Initialize the app

We start by initializing everything that we need for the app and then we go through the main execution loop in detail. We use the Glview Library because it handles many of the background functions for us. The Glview library allows you to develop apps with OpenGL ES 1.1 and OpenGL ES 2.0. The function glview_loop() fires different callbacks depending on the state of the app and what callbacks are registered. The frame() callback is required and when it's fired, the app updates and renders the screen. When glview_loop() returns, it means that the app should terminate.

Before we can display anything on the screen, we need to register some callbacks and then wait for them to be triggered. A callback is a piece of executable code that is passed as an argument to other code. The callback is expected to be run (or called back) when certain conditions are met, such as when an event is triggered. Instead of polling for new events each time the main app loop executes, we register callbacks so that the operating system tells glview_loop() when an event has happened and then glview_loop() fires a callback.

In the main.c file, in the main() function, glview_initialize() takes the following parameters:

  • The version of OpenGL ES to use
  • The frame() function pointer, which specifies the first callback that we register. The function frame() calls the functions update() and render() that are provided in the app later.
int main(int argc, char **argv) {
            glview_initialize(GLVIEW_API_OPENGLES_11, &frame);

We call glview_register_initialize_callback() to register the initialize() function pointer as the initialization callback. The function initialize() gets things started for the Falling Blocks app.

glview_register_initialize_callback(&initialize);

Both glview_initialize() and glview_register_initialize_callback() must be called before calling glview_loop().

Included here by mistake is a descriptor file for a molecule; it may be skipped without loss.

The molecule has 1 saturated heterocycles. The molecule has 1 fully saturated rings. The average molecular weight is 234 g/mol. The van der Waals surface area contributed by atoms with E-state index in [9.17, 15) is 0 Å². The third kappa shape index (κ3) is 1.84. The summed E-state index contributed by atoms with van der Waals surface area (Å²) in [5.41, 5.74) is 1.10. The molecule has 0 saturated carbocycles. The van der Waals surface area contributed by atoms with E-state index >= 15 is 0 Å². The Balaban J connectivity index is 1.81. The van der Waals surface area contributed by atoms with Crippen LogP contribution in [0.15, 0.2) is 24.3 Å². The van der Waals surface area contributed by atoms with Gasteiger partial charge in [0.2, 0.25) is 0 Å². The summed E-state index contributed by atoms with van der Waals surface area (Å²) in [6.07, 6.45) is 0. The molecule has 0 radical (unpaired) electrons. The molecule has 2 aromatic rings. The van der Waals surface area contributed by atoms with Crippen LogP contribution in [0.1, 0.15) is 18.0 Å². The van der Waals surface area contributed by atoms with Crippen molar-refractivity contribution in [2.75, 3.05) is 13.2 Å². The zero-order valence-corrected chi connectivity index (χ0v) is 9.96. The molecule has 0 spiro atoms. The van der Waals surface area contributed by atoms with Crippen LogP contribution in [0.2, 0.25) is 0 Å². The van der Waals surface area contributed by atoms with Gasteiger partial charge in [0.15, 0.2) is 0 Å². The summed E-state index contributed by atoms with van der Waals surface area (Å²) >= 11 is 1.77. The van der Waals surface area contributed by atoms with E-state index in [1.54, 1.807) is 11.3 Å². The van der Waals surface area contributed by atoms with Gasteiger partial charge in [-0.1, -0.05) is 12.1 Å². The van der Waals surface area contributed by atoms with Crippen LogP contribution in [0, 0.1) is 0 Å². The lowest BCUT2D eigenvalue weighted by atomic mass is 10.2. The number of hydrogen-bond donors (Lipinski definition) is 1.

We register the finalize() function, which specifies the callback function to be used by glview_register_finalize_callback() before glview is destroyed. The function finalize() is called before glview_loop() returns. When glview_loop() returns, it signals that the app should terminate.The function finalize() frees up any app resources.

glview_register_finalize_callback(&finalize);

We register the callback for the event handler function. When we register an event_handler function, it means that the app is interested in seeing all the events. In this app, the function event_handler() determines which events we need to process.

glview_register_event_callback(&event_handler);

We need to declare and reserve space for a variable of type app_t that's used to store important properties of the app, such as the number of boxes on the screen and the current values for gravity.

app_t *app = (app_t *)calloc(sizeof(*app), 1); 
if (!app) {
    return EXIT_FAILURE;
}

We initialize and reserve space for the boxes member of app, which stores data for each box on the screen. The maximum number of boxes is defined by MAX_BOXES.

app->boxes = (box_t *)calloc(sizeof(box_t), MAX_BOXES);
if (!app->boxes) {
    return EXIT_FAILURE;
}

We register the app data to be passed (as callback data) to each of the registered callbacks whenever they are fired.

glview_set_callback_data(app);

Finally, we start the execution loop. After it is started, the execution loop runs for the life of the app, invoking the registered callbacks at various points. This loop is the workhorse of the app. It pulls all the events off the event queue and processes them, swaps the graphics buffers, and triggers finalize().

return glview_loop();

The glview_loop() function does not return until the user indicates that they want to close the app by swiping up and clicking the X. When that happens, glview gets the NAVIGATOR_EXIT event from BPS. The glview_loop() function calls the finalize() callback for the app and returns. We learn more about event_handler() later in the tutorial.